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Thread: Player A and Player B

  1. #61
    It's showtime! RedEye's Avatar
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    Re: Player A and Player B

    Quote Originally Posted by jojo View Post
    Here's a point that I don't think someone directly brought up though there was a comment earlier about streakiness. This of course is a generalization (i.e. it might simply be a unsupported belief). Guys like a Dunn, Howard, or Sexson tend to be very streaky. Whereas production like Medwick's tends to be a little more even keeled.

    While both types of players get the same production ultimately, I wonder if one isn't more valuable if indeed it's a more consistent, steady production (i.e. spreading it out might impact more games than bursts of production might).

    One of my all time favorite players is John Olerud. I would take him over Dunn any day of the week. Interestingly, another firstbaseman beat him out in the MVP voting in 1993 and it was a complete hose job IMHO owing to the power and influence of the long ball. Factor in the defense of Olerud vs Thomas and that year Olerud was clearly superior.
    It was me who brought up the concept of "streakiness." It may be because I'm not up to date on all the recent state-of-the-art stat measurements, but I feel like it is a bit disingenuous to make arguments like "If you take out x game stretch, his stats aren't very good." IMO, almost ALL players put together a few games where they produce at a higher level. It seems to me that Dunn, because he walks alot, contributes to the lineup's fire power even when he isn't hitting. In that way he is "streak proof"--and that's why you look for players with high OBP rather than high BA alone.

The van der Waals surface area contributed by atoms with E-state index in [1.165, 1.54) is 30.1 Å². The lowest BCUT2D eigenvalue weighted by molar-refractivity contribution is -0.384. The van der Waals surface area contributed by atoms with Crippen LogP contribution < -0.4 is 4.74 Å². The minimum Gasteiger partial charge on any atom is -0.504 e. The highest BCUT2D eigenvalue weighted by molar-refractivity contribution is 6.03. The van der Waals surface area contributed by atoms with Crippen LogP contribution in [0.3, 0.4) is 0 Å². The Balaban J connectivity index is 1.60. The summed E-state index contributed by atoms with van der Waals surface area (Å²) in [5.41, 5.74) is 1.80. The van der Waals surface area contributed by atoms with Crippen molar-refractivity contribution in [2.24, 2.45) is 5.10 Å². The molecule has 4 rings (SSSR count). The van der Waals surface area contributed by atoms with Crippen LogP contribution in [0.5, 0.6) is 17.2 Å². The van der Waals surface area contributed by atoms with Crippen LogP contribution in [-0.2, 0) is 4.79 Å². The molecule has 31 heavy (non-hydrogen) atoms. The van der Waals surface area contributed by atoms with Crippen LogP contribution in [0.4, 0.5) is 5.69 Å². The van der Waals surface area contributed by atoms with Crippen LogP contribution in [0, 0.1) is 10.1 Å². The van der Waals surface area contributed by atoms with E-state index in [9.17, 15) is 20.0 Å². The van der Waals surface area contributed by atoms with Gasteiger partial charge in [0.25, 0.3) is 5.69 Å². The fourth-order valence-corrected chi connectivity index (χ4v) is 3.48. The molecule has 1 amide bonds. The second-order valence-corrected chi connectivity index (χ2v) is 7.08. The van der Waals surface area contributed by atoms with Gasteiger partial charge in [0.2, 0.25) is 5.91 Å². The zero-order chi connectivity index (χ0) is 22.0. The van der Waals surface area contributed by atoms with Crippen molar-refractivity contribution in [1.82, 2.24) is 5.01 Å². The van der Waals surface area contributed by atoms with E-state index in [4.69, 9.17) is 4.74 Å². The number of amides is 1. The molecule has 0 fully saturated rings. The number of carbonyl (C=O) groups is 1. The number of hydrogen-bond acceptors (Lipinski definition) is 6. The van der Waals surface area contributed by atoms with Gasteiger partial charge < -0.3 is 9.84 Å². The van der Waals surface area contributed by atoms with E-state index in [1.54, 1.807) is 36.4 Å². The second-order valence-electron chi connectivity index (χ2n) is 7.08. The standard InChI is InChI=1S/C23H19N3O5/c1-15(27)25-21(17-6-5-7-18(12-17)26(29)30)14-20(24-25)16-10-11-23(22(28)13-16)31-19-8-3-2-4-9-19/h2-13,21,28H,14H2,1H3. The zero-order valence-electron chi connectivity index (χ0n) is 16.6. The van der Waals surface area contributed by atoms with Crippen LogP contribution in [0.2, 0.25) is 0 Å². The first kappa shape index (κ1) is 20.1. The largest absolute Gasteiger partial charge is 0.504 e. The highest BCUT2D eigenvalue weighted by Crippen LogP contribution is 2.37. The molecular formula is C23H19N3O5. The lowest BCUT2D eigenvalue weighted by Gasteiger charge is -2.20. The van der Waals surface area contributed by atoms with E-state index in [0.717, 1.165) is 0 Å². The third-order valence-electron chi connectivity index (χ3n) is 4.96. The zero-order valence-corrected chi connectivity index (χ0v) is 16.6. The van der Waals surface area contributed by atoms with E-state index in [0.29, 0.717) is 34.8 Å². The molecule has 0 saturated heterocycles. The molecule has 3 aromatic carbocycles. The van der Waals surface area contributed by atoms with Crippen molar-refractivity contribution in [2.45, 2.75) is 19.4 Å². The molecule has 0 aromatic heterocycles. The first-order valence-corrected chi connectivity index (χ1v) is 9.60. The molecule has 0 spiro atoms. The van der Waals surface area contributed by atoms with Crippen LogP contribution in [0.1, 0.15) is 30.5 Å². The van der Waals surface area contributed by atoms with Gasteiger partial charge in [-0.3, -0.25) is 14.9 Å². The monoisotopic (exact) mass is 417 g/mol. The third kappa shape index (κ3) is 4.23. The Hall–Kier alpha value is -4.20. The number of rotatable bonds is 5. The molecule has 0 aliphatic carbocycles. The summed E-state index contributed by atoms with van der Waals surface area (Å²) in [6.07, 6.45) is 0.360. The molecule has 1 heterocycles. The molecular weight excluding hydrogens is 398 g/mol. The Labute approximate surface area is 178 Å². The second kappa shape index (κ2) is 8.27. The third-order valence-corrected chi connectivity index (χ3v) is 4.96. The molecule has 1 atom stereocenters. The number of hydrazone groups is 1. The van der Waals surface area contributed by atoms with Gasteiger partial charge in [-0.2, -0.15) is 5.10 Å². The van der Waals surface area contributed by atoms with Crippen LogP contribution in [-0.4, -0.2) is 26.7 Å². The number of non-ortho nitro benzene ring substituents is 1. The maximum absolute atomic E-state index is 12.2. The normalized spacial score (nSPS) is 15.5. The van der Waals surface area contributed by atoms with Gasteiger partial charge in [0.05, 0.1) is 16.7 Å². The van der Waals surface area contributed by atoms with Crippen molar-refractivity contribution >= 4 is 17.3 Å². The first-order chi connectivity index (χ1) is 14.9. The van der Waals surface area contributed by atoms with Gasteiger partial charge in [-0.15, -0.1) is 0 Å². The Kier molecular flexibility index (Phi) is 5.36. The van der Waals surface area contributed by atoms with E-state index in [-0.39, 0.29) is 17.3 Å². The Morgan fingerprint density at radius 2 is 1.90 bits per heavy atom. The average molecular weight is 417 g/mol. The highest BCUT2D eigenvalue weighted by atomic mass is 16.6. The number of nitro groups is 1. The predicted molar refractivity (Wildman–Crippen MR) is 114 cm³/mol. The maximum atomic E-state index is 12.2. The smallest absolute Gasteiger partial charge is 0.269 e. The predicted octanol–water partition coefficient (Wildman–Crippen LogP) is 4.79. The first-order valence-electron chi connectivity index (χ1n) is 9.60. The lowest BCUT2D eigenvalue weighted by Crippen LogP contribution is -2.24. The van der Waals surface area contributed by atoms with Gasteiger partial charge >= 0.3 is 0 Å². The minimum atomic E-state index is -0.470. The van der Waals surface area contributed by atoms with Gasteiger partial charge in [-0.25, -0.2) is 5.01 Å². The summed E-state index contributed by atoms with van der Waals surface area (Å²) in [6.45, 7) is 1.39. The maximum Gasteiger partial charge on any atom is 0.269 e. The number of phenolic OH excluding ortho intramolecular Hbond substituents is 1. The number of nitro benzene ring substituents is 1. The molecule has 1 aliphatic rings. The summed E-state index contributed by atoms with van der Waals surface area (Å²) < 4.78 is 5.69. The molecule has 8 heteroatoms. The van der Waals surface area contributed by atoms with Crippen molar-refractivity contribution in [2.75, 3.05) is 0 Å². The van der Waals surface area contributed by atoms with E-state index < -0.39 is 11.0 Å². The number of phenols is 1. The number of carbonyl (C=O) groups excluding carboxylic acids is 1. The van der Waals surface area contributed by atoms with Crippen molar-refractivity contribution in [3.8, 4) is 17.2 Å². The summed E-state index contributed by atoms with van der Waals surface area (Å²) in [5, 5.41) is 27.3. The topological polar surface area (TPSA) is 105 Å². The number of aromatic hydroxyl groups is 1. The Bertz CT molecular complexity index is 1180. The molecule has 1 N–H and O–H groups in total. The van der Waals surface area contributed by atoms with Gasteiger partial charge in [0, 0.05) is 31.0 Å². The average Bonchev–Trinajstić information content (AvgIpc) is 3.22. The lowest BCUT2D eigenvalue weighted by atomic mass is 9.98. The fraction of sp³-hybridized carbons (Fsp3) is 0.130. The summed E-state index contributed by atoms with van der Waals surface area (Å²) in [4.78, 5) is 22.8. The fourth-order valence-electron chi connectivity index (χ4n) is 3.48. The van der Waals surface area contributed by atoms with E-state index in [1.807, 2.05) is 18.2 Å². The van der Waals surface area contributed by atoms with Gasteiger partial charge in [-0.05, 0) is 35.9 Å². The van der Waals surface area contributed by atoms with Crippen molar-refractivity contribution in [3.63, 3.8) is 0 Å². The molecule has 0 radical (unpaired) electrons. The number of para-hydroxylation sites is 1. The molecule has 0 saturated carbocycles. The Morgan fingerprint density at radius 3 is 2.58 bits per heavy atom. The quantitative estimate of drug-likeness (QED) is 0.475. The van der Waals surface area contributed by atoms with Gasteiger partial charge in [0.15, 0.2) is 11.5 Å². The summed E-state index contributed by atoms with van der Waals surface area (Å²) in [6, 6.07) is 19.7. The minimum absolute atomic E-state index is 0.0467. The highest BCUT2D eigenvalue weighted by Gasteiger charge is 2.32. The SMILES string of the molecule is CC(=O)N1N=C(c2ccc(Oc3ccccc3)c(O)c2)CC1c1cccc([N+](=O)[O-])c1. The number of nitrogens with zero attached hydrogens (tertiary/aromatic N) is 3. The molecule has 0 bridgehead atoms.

Are there any metrics we currently have to address "streakiness"? If not, it might be an interesting angle to look at with more fine-grained analysis. IMO, it's useless to say that Dunn is of lower value because he is streaky. It's a meaningless word that can be cherry picked and applied to the advantage of an argument.
    "Iíll kind of have a foot on the back of my own butt. Thatís just how I do things.Ē -- Bryan Price, 10/22/2013